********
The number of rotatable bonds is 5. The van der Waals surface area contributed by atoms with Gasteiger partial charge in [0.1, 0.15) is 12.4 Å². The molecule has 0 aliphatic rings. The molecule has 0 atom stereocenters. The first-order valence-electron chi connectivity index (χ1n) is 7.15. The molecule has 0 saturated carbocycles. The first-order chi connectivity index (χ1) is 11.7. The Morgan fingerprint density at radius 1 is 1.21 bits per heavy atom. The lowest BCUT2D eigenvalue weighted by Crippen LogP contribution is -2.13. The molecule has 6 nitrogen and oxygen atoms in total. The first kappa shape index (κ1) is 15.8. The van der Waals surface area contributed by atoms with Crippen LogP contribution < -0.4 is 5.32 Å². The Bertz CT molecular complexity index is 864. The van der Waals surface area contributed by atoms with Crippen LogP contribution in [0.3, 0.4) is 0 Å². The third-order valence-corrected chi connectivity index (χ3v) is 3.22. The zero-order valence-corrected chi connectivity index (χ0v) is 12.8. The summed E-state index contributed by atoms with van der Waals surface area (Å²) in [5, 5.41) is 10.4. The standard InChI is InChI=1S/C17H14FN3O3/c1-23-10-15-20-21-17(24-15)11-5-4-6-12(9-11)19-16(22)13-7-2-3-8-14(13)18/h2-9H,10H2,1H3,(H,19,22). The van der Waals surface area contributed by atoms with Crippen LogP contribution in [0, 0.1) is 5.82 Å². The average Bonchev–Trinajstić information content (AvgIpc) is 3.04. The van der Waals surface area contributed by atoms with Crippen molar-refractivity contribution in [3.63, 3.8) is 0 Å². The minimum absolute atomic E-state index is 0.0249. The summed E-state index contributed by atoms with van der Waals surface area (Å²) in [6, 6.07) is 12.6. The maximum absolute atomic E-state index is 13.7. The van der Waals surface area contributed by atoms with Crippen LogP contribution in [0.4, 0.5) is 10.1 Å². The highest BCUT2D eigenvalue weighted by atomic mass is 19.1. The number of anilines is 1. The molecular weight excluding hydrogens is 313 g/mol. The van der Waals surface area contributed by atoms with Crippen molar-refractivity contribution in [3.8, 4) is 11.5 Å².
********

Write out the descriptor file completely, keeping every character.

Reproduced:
The number of rotatable bonds is 5. The van der Waals surface area contributed by atoms with Gasteiger partial charge in [0.1, 0.15) is 12.4 Å². The molecule has 0 aliphatic rings. The molecule has 0 atom stereocenters. The first-order valence-electron chi connectivity index (χ1n) is 7.15. The molecule has 0 saturated carbocycles. The first-order chi connectivity index (χ1) is 11.7. The Morgan fingerprint density at radius 1 is 1.21 bits per heavy atom. The lowest BCUT2D eigenvalue weighted by Crippen LogP contribution is -2.13. The molecule has 6 nitrogen and oxygen atoms in total. The first kappa shape index (κ1) is 15.8. The van der Waals surface area contributed by atoms with Crippen LogP contribution < -0.4 is 5.32 Å². The Bertz CT molecular complexity index is 864. The van der Waals surface area contributed by atoms with Crippen LogP contribution in [0.3, 0.4) is 0 Å². The third-order valence-corrected chi connectivity index (χ3v) is 3.22. The zero-order valence-corrected chi connectivity index (χ0v) is 12.8. The summed E-state index contributed by atoms with van der Waals surface area (Å²) in [5, 5.41) is 10.4. The standard InChI is InChI=1S/C17H14FN3O3/c1-23-10-15-20-21-17(24-15)11-5-4-6-12(9-11)19-16(22)13-7-2-3-8-14(13)18/h2-9H,10H2,1H3,(H,19,22). The van der Waals surface area contributed by atoms with Crippen LogP contribution in [0, 0.1) is 5.82 Å². The average Bonchev–Trinajstić information content (AvgIpc) is 3.04. The van der Waals surface area contributed by atoms with Crippen molar-refractivity contribution in [3.63, 3.8) is 0 Å². The minimum absolute atomic E-state index is 0.0249. The summed E-state index contributed by atoms with van der Waals surface area (Å²) in [6, 6.07) is 12.6. The maximum absolute atomic E-state index is 13.7. The van der Waals surface area contributed by atoms with Crippen LogP contribution in [0.4, 0.5) is 10.1 Å². The highest BCUT2D eigenvalue weighted by atomic mass is 19.1. The number of anilines is 1. The molecular weight excluding hydrogens is 313 g/mol. The van der Waals surface area contributed by atoms with Crippen molar-refractivity contribution in [3.8, 4) is 11.5 Å².